Three things to note when choosing honey

Published April 2, 2021, 12:12 AM

by Yvette Tan



Yvette Natalie Tan

Not all honey available in the market is pure. According to Wilfrido “Jonji”  S. de Jesus Jr. of Two Bees Apiary in Iloilo City, so-called “fake” honey isn’t actually fake, but most probably either honey made by bees who have been fed sugar water instead of nectar, or honey that has been adulterated with other substances. 


De Jesus himself ensures that the honey he sells are made by bees who have fed on nothing but nectar, which is why Two Bees Apiary’s honey is always sold out. He offers some tips on what to consider when buying honey:


Trust your nose. Honey is dehydrated nectar, and it should smell like a mix of the flowers it was taken from. “Honey should smell like flowers,” De Jesus says. “When you open [the bottle], it’s like flowers in your nose.”


Tune in to your tastebuds. Since our senses of smell and taste are connected, it stands to reason that if honey should smell like flowers, then it should sort of taste like it, too. “…it should taste like a mixture–it’s like smelling the flower and when you taste the honey, it also somewhat tastes like the flowers you have smelled because it’s nectar,” De Jesus says.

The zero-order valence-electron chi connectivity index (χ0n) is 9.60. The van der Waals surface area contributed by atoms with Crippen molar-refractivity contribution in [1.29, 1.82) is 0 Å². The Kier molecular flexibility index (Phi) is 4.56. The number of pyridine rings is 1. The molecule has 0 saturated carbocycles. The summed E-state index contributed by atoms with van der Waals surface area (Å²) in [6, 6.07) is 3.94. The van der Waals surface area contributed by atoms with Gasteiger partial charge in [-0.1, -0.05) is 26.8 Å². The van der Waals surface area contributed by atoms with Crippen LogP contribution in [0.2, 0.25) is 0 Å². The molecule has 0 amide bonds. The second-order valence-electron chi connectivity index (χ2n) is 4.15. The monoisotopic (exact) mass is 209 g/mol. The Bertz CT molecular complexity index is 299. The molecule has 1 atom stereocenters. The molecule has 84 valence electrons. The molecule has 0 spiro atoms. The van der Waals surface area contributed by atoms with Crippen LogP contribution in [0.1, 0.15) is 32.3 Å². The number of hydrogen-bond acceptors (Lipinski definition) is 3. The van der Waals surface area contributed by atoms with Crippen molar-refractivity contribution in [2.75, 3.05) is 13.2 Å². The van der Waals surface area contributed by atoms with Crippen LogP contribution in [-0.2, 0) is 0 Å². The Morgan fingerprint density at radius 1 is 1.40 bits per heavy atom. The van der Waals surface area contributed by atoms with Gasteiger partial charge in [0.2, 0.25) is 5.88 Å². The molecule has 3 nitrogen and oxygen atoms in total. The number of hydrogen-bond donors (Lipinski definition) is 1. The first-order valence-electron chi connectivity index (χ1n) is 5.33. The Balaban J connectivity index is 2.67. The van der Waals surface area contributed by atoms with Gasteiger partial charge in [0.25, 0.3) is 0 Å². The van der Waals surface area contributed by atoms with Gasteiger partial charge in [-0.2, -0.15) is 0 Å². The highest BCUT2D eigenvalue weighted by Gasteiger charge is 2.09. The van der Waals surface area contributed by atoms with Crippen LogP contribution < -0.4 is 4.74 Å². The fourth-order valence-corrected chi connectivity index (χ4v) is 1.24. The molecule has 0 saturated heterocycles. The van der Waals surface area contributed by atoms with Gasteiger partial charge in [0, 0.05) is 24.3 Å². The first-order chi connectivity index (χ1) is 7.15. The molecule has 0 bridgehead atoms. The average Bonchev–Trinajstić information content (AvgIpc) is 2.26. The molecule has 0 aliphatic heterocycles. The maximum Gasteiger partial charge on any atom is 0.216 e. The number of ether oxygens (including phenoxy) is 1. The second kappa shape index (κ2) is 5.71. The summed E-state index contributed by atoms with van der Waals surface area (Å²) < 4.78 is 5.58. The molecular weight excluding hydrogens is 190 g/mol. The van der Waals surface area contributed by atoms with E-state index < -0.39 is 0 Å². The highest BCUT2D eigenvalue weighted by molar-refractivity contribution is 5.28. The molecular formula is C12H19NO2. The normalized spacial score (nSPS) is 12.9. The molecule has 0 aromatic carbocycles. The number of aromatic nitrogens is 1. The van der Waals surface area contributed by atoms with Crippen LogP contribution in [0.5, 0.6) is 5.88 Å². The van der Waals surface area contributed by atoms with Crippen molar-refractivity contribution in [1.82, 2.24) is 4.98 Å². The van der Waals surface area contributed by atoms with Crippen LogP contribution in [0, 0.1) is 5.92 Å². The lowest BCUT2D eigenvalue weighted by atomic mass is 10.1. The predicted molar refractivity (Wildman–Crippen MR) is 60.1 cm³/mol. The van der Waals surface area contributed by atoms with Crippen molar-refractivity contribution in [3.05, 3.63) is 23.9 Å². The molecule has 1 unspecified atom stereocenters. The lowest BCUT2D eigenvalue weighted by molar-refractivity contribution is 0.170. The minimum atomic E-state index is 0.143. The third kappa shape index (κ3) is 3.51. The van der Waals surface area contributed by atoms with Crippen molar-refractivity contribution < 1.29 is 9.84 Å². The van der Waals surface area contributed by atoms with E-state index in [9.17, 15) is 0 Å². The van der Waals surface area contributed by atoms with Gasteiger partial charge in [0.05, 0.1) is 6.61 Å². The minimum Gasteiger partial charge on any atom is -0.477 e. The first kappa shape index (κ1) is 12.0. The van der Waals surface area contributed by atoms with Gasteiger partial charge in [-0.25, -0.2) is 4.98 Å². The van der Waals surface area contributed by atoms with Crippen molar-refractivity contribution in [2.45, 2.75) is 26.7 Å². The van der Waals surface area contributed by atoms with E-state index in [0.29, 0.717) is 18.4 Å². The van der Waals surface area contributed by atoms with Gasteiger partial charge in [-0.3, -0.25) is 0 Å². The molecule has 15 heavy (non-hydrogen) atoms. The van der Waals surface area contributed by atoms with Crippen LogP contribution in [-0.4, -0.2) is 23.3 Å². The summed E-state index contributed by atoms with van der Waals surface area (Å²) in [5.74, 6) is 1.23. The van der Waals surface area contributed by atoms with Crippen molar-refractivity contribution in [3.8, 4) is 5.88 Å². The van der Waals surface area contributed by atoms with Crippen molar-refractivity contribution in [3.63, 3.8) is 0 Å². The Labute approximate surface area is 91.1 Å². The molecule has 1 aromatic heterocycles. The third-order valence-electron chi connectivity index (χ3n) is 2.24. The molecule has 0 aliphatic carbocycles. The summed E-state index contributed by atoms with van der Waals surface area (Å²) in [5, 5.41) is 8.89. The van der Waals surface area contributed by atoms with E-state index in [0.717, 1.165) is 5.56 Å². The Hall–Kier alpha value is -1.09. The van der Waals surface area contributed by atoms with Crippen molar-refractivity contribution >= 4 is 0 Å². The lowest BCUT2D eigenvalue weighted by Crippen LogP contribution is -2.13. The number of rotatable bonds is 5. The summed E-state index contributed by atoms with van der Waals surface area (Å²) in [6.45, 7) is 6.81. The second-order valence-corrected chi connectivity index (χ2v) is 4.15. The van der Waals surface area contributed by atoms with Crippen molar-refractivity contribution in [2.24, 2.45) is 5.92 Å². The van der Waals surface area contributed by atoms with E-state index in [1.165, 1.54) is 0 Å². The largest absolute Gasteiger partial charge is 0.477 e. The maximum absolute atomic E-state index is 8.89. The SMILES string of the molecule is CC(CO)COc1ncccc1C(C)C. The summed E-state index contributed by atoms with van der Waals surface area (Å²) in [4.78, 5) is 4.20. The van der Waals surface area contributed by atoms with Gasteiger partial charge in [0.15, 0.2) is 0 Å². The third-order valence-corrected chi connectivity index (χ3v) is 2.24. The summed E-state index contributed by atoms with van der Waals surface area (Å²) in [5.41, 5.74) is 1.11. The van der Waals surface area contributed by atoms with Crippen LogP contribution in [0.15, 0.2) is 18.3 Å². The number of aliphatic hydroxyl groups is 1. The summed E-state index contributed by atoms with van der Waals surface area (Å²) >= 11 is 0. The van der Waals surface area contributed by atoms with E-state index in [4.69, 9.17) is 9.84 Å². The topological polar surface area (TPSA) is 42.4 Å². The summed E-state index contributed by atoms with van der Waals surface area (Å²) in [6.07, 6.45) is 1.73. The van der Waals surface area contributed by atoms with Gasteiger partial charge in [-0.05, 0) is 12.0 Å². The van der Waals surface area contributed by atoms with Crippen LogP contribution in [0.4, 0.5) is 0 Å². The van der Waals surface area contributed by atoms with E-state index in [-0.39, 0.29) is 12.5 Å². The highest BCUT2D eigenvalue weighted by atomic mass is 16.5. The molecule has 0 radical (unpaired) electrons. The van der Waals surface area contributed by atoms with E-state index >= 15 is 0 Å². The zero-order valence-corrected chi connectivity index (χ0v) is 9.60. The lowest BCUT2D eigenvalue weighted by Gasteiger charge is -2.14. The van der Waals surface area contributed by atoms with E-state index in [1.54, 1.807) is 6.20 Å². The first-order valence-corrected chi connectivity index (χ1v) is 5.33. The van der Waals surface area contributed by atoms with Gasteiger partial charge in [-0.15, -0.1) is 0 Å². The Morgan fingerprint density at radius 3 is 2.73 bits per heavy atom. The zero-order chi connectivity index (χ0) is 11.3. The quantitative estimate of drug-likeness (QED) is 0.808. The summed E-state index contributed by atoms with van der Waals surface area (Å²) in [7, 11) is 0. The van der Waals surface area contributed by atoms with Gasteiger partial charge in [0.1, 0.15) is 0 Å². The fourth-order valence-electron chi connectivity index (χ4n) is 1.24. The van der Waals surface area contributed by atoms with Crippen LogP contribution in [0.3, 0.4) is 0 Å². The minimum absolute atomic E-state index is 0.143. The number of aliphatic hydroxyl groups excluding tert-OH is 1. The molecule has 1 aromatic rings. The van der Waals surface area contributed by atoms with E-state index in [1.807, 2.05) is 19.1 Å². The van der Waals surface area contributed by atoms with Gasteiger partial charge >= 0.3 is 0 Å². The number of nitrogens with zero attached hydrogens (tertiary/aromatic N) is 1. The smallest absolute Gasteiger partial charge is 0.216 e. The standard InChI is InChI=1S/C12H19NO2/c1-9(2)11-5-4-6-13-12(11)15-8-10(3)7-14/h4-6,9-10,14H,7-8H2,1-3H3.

Because the kind of nectar gathered not only determines smell but also taste, this means that honey from different areas, as well as honey gathered by different bee species will taste different, with notes ranging from sweet to sour. “That’s the difference between [European honeybees], which is apis mellifera, and our native bees. Our native bees, most of the honey that they gather are sour… they prefer their foraging [for sour nectar]… that’s why their honey tastes like it has vinegar in it. But the Italian bees, they go on the [sweet] side of nectar,” De Jesus says.


Know your beekeeper. According to De Jesus, the best way to tell if honey is “fake” is through lab testing, since pure honey will contain micropollens while honey from sugar water-fed bees will not, although some people get around this by blending “fake” honey with those from different sources to make it harder to detect, even with a microscope. 


“The best answer to the question ‘How do you know if your honey is real?’ is you should know your beekeeper. It’s that simple. Because if you know your beekeeper… it’s like building trust from the start,” he says, citing his own apiary as an example. “We had a hard time at the start but as we went through the years, we gained [our clients’] trust. We know [our honey is] real, they found the difference, so by word they also spread it around, that’s how it is.”